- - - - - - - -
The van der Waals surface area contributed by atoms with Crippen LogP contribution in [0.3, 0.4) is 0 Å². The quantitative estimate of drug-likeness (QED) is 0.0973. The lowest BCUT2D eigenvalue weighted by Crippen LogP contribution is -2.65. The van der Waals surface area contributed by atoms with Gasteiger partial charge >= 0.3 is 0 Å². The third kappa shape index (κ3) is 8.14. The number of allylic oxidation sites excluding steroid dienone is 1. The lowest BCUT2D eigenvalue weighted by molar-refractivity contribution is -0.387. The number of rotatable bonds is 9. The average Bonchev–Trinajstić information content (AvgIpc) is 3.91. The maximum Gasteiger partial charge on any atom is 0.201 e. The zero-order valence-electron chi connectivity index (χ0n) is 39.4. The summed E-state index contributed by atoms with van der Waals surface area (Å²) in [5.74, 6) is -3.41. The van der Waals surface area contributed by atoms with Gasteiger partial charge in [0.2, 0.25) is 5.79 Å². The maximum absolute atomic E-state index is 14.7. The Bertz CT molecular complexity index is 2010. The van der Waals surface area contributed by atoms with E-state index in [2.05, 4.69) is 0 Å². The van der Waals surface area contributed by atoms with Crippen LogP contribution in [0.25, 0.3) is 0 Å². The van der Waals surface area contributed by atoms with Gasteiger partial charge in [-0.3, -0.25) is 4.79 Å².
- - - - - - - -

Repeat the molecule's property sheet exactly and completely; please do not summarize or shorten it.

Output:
The van der Waals surface area contributed by atoms with Crippen LogP contribution in [0.3, 0.4) is 0 Å². The quantitative estimate of drug-likeness (QED) is 0.0973. The lowest BCUT2D eigenvalue weighted by Crippen LogP contribution is -2.65. The van der Waals surface area contributed by atoms with Gasteiger partial charge >= 0.3 is 0 Å². The third kappa shape index (κ3) is 8.14. The number of allylic oxidation sites excluding steroid dienone is 1. The lowest BCUT2D eigenvalue weighted by molar-refractivity contribution is -0.387. The number of rotatable bonds is 9. The average Bonchev–Trinajstić information content (AvgIpc) is 3.91. The maximum Gasteiger partial charge on any atom is 0.201 e. The zero-order valence-electron chi connectivity index (χ0n) is 39.4. The summed E-state index contributed by atoms with van der Waals surface area (Å²) in [5.74, 6) is -3.41. The van der Waals surface area contributed by atoms with Gasteiger partial charge in [0.2, 0.25) is 5.79 Å². The maximum absolute atomic E-state index is 14.7. The Bertz CT molecular complexity index is 2010. The van der Waals surface area contributed by atoms with E-state index in [2.05, 4.69) is 0 Å². The van der Waals surface area contributed by atoms with Crippen LogP contribution in [0.25, 0.3) is 0 Å². The van der Waals surface area contributed by atoms with Gasteiger partial charge in [-0.3, -0.25) is 4.79 Å².